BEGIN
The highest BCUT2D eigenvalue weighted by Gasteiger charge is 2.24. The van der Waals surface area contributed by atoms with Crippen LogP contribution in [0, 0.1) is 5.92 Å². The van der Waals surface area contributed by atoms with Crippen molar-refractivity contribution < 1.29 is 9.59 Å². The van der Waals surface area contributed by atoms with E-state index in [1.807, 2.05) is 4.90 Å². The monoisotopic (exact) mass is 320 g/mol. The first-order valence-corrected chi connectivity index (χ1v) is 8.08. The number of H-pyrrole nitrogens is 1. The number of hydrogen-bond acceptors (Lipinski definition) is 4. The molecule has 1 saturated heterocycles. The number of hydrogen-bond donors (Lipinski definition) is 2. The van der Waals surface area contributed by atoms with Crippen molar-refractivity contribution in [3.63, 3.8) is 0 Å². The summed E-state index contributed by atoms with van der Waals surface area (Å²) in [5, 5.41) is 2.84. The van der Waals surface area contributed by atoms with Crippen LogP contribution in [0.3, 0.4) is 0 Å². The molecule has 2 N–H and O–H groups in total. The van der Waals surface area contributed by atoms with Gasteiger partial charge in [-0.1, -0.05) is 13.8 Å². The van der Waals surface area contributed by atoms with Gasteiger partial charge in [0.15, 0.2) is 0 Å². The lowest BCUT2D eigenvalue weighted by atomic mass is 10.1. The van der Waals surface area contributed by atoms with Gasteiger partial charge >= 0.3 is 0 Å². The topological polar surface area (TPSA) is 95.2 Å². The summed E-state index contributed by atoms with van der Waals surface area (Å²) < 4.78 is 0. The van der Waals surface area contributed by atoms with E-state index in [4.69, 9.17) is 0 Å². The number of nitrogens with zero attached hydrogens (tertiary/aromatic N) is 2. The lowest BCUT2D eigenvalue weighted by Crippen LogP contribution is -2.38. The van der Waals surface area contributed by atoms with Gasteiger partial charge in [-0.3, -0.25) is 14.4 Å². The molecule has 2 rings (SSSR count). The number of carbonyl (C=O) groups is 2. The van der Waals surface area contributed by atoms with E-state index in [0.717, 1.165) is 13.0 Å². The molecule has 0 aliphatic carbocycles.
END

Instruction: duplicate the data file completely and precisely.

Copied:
The highest BCUT2D eigenvalue weighted by Gasteiger charge is 2.24. The van der Waals surface area contributed by atoms with Crippen LogP contribution in [0, 0.1) is 5.92 Å². The van der Waals surface area contributed by atoms with Crippen molar-refractivity contribution < 1.29 is 9.59 Å². The van der Waals surface area contributed by atoms with E-state index in [1.807, 2.05) is 4.90 Å². The monoisotopic (exact) mass is 320 g/mol. The first-order valence-corrected chi connectivity index (χ1v) is 8.08. The number of H-pyrrole nitrogens is 1. The number of hydrogen-bond acceptors (Lipinski definition) is 4. The molecule has 1 saturated heterocycles. The number of hydrogen-bond donors (Lipinski definition) is 2. The van der Waals surface area contributed by atoms with Crippen molar-refractivity contribution in [3.63, 3.8) is 0 Å². The summed E-state index contributed by atoms with van der Waals surface area (Å²) in [5, 5.41) is 2.84. The van der Waals surface area contributed by atoms with Crippen LogP contribution in [0.3, 0.4) is 0 Å². The molecule has 2 N–H and O–H groups in total. The van der Waals surface area contributed by atoms with Gasteiger partial charge in [-0.1, -0.05) is 13.8 Å². The van der Waals surface area contributed by atoms with Gasteiger partial charge in [0.15, 0.2) is 0 Å². The lowest BCUT2D eigenvalue weighted by atomic mass is 10.1. The van der Waals surface area contributed by atoms with Gasteiger partial charge >= 0.3 is 0 Å². The topological polar surface area (TPSA) is 95.2 Å². The summed E-state index contributed by atoms with van der Waals surface area (Å²) < 4.78 is 0. The van der Waals surface area contributed by atoms with E-state index in [4.69, 9.17) is 0 Å². The number of nitrogens with zero attached hydrogens (tertiary/aromatic N) is 2. The lowest BCUT2D eigenvalue weighted by Crippen LogP contribution is -2.38. The van der Waals surface area contributed by atoms with Gasteiger partial charge in [-0.3, -0.25) is 14.4 Å². The molecule has 2 rings (SSSR count). The number of carbonyl (C=O) groups is 2. The van der Waals surface area contributed by atoms with E-state index in [0.717, 1.165) is 13.0 Å². The molecule has 0 aliphatic carbocycles.